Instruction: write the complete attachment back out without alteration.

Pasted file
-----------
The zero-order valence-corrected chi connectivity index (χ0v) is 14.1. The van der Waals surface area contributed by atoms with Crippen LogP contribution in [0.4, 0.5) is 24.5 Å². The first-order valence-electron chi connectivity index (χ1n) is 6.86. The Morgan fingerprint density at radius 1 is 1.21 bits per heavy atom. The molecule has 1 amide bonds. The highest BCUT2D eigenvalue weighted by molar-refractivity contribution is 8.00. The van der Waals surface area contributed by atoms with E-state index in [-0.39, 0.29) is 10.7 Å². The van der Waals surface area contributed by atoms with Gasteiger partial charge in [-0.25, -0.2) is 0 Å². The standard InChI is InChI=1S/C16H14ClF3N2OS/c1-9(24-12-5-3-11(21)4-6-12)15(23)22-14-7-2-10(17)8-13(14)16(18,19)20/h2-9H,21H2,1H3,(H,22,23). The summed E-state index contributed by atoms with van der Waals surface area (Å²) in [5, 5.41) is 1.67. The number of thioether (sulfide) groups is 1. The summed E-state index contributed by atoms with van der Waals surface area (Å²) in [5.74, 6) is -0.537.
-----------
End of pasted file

The zero-order valence-corrected chi connectivity index (χ0v) is 14.1. The van der Waals surface area contributed by atoms with Crippen LogP contribution in [0.4, 0.5) is 24.5 Å². The first-order valence-electron chi connectivity index (χ1n) is 6.86. The Morgan fingerprint density at radius 1 is 1.21 bits per heavy atom. The molecule has 1 amide bonds. The highest BCUT2D eigenvalue weighted by molar-refractivity contribution is 8.00. The van der Waals surface area contributed by atoms with E-state index in [-0.39, 0.29) is 10.7 Å². The van der Waals surface area contributed by atoms with Gasteiger partial charge in [-0.25, -0.2) is 0 Å². The standard InChI is InChI=1S/C16H14ClF3N2OS/c1-9(24-12-5-3-11(21)4-6-12)15(23)22-14-7-2-10(17)8-13(14)16(18,19)20/h2-9H,21H2,1H3,(H,22,23). The summed E-state index contributed by atoms with van der Waals surface area (Å²) in [5, 5.41) is 1.67. The number of thioether (sulfide) groups is 1. The summed E-state index contributed by atoms with van der Waals surface area (Å²) in [5.74, 6) is -0.537.